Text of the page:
Near the coast at the far western side of Ghana, near the border with Cote d’Ivoire, is a village that is unique in all of Ghana. Spectacular scenery of the 400-year old stilt propped water settlement of Nzulezu, is a unique village built on stilts in Lake Tadane, which is home to hundreds of people in the Western Region.
Nzulezu is an Nzema word meaning ‘surface of water’. The inhabitants of the village are said to have migrated from Walata, a city in the ancient Ghana Empire, the earliest of the Western Sudanese States. According to tradition, ancestors of the village were brought to their present place by a snail.
The serene ambiance of the surrounding landscape, coupled with the general activities of life on stilts points to a dynamic relationship between man and nature. It is essentially one long pier, called Main Street by the locals, with buildings constructed on both sides. One side of the ‘street’ are living quarters while the other side of the street has businesess, the school, a community center and other commercial ventures.
village life is adapted to the unique environmental conditions, and all activities such as the pounding of fufu (a traditional meal), schooling, worship, baptisms and burials are carried out on the lake. It is said that the lake averts possible disasters such as fire outbreaks.
The people of Nzulezu still adhere to traditional norms and taboos. For instance, Thursday is a sacred day on the lake, and on this day, the villagers do not engage in any strenuous activity.
Today the village subsists on fishing, farming on nearby land, and tourism. There is also guesthouse at the village, but do not expect modern standards.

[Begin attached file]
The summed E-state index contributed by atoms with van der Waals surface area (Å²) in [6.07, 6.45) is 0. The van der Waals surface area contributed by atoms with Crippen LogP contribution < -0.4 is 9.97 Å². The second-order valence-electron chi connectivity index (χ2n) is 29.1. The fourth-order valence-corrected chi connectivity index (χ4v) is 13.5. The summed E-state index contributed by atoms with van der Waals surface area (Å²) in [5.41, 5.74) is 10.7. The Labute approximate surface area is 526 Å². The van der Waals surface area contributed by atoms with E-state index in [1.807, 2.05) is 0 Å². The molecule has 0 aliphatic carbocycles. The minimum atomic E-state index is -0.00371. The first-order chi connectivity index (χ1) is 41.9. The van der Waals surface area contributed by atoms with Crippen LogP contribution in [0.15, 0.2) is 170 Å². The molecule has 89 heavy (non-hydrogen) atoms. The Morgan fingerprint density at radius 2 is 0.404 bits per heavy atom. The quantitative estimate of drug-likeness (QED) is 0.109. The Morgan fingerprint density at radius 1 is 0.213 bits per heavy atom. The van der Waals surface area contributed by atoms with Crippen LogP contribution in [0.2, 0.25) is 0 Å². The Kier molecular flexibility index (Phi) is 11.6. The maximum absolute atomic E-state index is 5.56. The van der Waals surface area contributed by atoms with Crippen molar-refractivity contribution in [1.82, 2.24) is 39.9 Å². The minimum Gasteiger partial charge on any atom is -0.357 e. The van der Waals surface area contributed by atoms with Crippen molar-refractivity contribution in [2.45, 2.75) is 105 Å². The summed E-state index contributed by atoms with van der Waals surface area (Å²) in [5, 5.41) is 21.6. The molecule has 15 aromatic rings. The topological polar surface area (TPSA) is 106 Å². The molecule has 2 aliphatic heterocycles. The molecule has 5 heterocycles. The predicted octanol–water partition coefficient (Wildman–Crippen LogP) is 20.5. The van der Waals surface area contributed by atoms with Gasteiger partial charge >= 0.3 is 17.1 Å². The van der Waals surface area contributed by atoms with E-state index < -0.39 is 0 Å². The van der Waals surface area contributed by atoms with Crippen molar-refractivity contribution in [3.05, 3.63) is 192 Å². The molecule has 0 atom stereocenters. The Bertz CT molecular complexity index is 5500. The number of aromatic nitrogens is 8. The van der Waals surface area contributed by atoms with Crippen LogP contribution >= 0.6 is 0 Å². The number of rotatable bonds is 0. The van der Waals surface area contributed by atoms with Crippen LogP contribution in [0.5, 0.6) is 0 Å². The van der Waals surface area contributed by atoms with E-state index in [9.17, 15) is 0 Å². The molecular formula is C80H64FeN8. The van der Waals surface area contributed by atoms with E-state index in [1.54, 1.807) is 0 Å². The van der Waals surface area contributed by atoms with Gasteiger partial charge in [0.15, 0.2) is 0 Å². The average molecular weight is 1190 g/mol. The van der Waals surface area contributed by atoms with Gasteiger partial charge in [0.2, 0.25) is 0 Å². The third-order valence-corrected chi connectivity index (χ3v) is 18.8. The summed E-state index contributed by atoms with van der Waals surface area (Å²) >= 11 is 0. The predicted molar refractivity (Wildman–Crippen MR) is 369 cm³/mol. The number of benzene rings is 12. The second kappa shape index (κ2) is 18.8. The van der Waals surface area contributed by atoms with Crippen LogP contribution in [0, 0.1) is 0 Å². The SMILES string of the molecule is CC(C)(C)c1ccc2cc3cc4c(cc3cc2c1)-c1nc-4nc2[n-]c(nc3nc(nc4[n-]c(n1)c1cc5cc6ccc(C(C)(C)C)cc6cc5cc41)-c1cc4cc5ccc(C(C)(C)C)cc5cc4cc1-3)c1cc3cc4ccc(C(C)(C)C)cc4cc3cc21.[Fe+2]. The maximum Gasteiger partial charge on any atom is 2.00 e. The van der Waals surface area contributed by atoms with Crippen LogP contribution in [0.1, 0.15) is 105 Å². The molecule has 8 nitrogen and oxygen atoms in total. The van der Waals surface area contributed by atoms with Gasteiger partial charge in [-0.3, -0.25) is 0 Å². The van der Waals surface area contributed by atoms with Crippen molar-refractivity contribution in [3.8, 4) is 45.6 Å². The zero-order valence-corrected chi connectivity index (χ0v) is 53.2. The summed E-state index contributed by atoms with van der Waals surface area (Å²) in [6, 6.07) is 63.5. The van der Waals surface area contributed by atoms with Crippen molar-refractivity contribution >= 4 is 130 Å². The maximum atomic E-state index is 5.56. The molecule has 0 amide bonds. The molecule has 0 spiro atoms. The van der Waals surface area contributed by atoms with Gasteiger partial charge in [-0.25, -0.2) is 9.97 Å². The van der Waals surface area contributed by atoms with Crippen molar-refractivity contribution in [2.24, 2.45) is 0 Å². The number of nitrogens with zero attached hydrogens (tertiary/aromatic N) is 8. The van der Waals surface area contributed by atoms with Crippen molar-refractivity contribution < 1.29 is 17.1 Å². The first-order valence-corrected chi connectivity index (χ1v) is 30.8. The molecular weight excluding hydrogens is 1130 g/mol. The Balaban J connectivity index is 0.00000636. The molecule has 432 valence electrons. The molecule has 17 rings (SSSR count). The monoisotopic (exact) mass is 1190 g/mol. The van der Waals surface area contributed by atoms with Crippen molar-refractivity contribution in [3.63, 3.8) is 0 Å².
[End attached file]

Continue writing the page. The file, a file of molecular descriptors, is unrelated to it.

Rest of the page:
The Nzulezu stilt village is not connected to electricity, but there are a significant number of television poles attached to almost every home in the village. These are powered by car batteries. For source of light in the night villages use lantern, flash light or rechargeable lamps to move about. To the amazement of visitors, villagers carry on daily life as if they don’t live on stilts.
The one-hour dugout canoe trip from the Beyin visitor centre to Nzulezu passes through a pristine series of marshes, swamp forest (the largest stand left in Ghana) and open pools rich with wildlife, including crocodiles, egret, heron and kingfishers. This natural area has been designated as an Important Bird Area based on criteria from Birdlife International.
In addition, the beach adjacent to the visitor centre is the site of a sea turtle conservation project in cooperation with the Ghana Wildlife Society. The project seeks to protect three endangered turtle species that nest on the beach. Evening tours are offered to see the massive turtles laying eggs and their tiny hatchlings making their way to the sea.
One of the highlights of a visit to Nzulezu is certainly the journey to get there. Nzulezu is one part of the Amasuri Wetland, a ramsar site and the largest inland swamp forest in Ghana. After driving as far as the unpaved road will allow for the current conditions, there will be a short walk to get to your canoe. A canoe ride of 45 minutes to an hour passes narrow, lush channels, open plains, and finally the wide expanse of Amansuri Lake. The ride is safe and lifejackets are available.
More birds and monkeys are seen on the canoe trip to Nzulezu during the rainy season (May 15 through August) and you can canoe the entire way, versus walking the first 1 km during the dry season. Guided sea turtle walks are offered October through August.
Nzulezu has a guesthouse called the Homestay Bar and Rest house that is part of the stilt village. The small window in each of the rooms looks out onto the lake and each has two single beds (sheet and flush toilet, but no mosquito net or towel). Meals and liquid refreshments are available. Camping is also available at the visitor centre in Beyin.
8 am to 4 pm daily.
From Takoradi, travel 90 km west to the visitor centre in Beyin. Nzulezu is 5 km north of Beyin by canoe.
The village of Nzulezu is about a 7 hour drive west of Accra.